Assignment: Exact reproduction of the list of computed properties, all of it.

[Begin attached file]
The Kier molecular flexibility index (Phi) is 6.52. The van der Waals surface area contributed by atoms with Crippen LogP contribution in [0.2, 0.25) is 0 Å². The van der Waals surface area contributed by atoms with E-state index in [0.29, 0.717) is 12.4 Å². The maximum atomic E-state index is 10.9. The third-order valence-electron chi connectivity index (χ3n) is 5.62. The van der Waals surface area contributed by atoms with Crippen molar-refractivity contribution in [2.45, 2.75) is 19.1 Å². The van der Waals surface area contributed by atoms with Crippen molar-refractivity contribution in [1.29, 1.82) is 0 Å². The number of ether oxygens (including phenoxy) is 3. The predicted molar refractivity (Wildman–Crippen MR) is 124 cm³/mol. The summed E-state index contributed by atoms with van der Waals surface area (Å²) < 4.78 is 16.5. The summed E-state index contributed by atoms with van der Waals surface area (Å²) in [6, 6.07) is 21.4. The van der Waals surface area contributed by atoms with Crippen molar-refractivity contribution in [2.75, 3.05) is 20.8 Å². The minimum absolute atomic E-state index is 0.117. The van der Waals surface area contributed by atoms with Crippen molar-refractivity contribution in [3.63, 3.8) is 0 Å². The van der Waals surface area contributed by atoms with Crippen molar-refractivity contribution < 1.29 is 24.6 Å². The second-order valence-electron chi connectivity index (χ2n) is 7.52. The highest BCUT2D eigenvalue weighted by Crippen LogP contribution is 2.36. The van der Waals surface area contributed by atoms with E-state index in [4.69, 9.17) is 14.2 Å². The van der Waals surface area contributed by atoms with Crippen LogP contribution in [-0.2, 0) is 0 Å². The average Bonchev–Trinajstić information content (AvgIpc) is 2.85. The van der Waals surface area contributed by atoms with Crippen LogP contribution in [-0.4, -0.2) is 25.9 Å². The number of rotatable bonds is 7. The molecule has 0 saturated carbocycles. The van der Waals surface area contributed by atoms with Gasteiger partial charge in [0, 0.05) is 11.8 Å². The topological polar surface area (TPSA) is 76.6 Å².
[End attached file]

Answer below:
The Kier molecular flexibility index (Phi) is 6.52. The van der Waals surface area contributed by atoms with Crippen LogP contribution in [0.2, 0.25) is 0 Å². The van der Waals surface area contributed by atoms with E-state index in [0.29, 0.717) is 12.4 Å². The maximum atomic E-state index is 10.9. The third-order valence-electron chi connectivity index (χ3n) is 5.62. The van der Waals surface area contributed by atoms with Crippen molar-refractivity contribution in [2.45, 2.75) is 19.1 Å². The van der Waals surface area contributed by atoms with Crippen molar-refractivity contribution in [1.29, 1.82) is 0 Å². The number of ether oxygens (including phenoxy) is 3. The predicted molar refractivity (Wildman–Crippen MR) is 124 cm³/mol. The summed E-state index contributed by atoms with van der Waals surface area (Å²) < 4.78 is 16.5. The summed E-state index contributed by atoms with van der Waals surface area (Å²) in [6, 6.07) is 21.4. The van der Waals surface area contributed by atoms with Crippen molar-refractivity contribution in [2.75, 3.05) is 20.8 Å². The minimum absolute atomic E-state index is 0.117. The van der Waals surface area contributed by atoms with Crippen molar-refractivity contribution in [3.63, 3.8) is 0 Å². The van der Waals surface area contributed by atoms with Crippen molar-refractivity contribution < 1.29 is 24.6 Å². The second-order valence-electron chi connectivity index (χ2n) is 7.52. The highest BCUT2D eigenvalue weighted by Crippen LogP contribution is 2.36. The van der Waals surface area contributed by atoms with E-state index in [4.69, 9.17) is 14.2 Å². The van der Waals surface area contributed by atoms with Crippen LogP contribution in [-0.2, 0) is 0 Å². The average Bonchev–Trinajstić information content (AvgIpc) is 2.85. The van der Waals surface area contributed by atoms with Crippen LogP contribution in [-0.4, -0.2) is 25.9 Å². The number of rotatable bonds is 7. The molecule has 0 saturated carbocycles. The van der Waals surface area contributed by atoms with Gasteiger partial charge in [0, 0.05) is 11.8 Å². The topological polar surface area (TPSA) is 76.6 Å².